The selection of indicators and the design of measuring techniques should both consider how the data and information will be analysed to support decision making. It may be possible to collect some baseline information or to select reference sites (controls) for comparison. It may be necessary to seek expert input in developing your monitoring plan, as inappropriate monitoring can result in bad decisions.
Monitoring should include information on:
- outputs – implementation of the planned adaptation action (e.g. has the seawall been built?)
- immediate and short-term outcomes (e.g. has the seawall reduced storm surge inundation to the target levels?)
- longer term outcomes (e.g. after 10 years, is the seawall reducing inundation to the target levels for that date?).
Important considerations in planning M&E for adaptation actions include the following factors.
- Scale of monitoring should include consideration of ecological, landscape, jurisdictional and management scales.
- Time horizons, which affect when data are collected, and over what timeframe. Many actions include a ‘lag’ before results can be detected (e.g. a change in bank stability due to planting).
- Timing of data collection needs to ensure data comparability over time and between variables (e.g. climate and tourism data are seasonal, but the seasons differ, and this must be accounted for in M&E design).
5. Undertaking monitoring
Box 2 summarises some key points about M&E program design.
Box 2: Practical tips for designing an M&E program
For the strategy and program scales, Thomsen et al. (2014) provide detailed monitoring and evaluation guidance for assessing the quality of adaptation planning in a holistic way, including planning characteristics (integrated, equitable, sustainable, informed, and responsive). They also provide guidance on capacity assessment that is valuable for evaluating options.
Subjective terms like ‘adequate’ and ‘sufficient’ can be useful in qualitative assessments. When an assessment is conducted in a group situation, these terms can be important in facilitating discussion and reaching agreement about the quality and nature of an indicator. They also allow comparison across multiple projects by enabling assessment to reflect individual contexts.
It is better to avoid words like ‘increase’, ‘decline’ and ‘change’ in measures. If you include these words, you will not have an indication of the magnitude of change, and therefore will not be able to judge the implications of a change in the status of the indicator. However, you can use these words as part of a performance rating system.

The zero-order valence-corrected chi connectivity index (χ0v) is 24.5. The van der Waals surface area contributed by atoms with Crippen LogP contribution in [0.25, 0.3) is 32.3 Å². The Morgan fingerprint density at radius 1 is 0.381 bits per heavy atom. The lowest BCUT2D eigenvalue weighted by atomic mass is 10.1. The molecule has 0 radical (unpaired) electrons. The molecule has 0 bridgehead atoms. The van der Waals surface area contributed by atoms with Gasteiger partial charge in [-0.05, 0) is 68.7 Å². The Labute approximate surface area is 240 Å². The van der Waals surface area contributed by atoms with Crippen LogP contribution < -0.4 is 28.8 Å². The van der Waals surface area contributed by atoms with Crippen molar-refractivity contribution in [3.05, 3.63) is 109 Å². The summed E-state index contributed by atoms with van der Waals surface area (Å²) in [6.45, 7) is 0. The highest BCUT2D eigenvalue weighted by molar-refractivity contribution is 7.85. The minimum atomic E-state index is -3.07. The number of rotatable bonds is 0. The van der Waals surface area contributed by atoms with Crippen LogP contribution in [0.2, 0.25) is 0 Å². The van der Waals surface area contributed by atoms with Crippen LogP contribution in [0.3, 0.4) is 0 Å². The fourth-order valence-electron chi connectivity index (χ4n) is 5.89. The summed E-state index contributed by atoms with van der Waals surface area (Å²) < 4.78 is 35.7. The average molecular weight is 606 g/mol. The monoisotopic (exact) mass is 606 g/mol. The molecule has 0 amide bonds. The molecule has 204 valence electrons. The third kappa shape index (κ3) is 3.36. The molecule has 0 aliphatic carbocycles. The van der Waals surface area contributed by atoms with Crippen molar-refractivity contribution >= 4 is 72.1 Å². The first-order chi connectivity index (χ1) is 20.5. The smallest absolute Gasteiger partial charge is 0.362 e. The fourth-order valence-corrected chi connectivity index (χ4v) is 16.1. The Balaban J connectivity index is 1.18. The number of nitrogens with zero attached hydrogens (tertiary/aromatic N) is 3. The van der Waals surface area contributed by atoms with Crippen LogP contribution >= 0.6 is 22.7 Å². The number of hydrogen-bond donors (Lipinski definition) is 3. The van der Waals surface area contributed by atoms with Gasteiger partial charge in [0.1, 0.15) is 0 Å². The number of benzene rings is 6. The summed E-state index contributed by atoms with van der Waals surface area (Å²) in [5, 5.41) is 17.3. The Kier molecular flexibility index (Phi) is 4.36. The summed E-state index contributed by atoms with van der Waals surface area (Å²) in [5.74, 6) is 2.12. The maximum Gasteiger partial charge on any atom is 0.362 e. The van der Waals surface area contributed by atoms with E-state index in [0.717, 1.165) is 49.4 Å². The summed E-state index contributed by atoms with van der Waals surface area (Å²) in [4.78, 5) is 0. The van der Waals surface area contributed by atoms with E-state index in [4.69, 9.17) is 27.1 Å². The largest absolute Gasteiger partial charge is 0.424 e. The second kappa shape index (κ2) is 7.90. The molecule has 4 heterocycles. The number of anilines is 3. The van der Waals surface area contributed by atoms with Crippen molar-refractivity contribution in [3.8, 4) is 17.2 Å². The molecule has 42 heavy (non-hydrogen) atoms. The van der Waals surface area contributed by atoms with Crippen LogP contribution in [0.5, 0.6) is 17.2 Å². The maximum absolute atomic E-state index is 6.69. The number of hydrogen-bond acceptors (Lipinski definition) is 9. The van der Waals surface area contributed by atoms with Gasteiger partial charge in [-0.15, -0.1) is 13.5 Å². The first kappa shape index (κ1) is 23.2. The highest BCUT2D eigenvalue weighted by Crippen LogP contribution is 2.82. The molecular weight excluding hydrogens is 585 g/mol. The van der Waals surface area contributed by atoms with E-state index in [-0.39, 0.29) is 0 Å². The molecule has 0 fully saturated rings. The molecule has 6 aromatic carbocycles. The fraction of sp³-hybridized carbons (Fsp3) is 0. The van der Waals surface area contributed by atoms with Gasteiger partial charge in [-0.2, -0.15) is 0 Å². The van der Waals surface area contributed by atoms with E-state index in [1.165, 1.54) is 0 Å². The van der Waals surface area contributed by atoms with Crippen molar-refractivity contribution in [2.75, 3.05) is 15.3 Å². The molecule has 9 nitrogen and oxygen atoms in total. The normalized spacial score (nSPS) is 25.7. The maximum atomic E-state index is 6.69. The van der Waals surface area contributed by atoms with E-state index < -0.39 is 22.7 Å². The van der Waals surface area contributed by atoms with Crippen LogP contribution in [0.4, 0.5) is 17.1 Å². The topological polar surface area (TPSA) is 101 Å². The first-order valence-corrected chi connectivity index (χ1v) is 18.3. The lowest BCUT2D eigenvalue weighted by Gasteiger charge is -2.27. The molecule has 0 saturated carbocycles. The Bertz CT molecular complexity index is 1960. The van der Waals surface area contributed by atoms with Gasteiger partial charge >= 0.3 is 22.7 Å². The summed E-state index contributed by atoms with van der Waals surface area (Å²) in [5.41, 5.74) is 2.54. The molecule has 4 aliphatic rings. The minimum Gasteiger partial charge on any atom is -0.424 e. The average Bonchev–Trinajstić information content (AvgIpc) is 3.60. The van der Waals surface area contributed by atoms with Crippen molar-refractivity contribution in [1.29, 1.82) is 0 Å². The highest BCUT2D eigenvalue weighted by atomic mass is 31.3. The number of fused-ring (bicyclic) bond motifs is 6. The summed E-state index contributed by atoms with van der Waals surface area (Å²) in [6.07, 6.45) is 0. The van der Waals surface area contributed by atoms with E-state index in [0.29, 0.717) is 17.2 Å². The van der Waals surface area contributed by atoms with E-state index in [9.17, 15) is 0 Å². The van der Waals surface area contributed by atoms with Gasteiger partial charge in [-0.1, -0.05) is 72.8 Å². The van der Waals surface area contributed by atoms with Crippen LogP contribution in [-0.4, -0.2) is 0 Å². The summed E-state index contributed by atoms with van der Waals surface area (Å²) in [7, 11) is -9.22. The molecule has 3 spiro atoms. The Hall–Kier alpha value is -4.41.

Irrespective of whether measures are quantitative or qualitative, a performance rating systems can be used for reporting purposes, e.g. meeting or exceeding desired outcome or trend, moving towards desired outcome or trend, limited changes towards desired outcome or trend, not meeting desired trend and showing signs of decline, or data unavailable for reporting period.
5.1 Collecting the right data
The choice of data to collect will depend on the nature of the project, its intended outcomes and what is feasible and cost-effective to collect.
Monitoring inherently means dealing with data. It is usually assumed that we need precise measurements to inform our decisions. However, managers are often comfortable with less precision, depending on the type of decision they are making. In reality, there are often trade-offs between precision and cost and timeliness of data collection. Environmental managers make accurate estimates against categorical assessment scales based on their experiences (Cook et al. 2014) and this may be sufficiently precise for some types of decisions.
5.2 Issues of scale
Choosing the appropriate scale, or balance between scales of choice, is important when measuring adaptation initiatives, given that this can affect the appropriateness of indicators and the monitoring design. Sometimes, monitoring information from one scale (e.g. individual projects) can be collated to inform evaluation at another scale (e.g. program scale), but sometimes additional or alternative indicators are needed, for example because there are different targets (e.g. a program seeking to build greater institutional or financial support).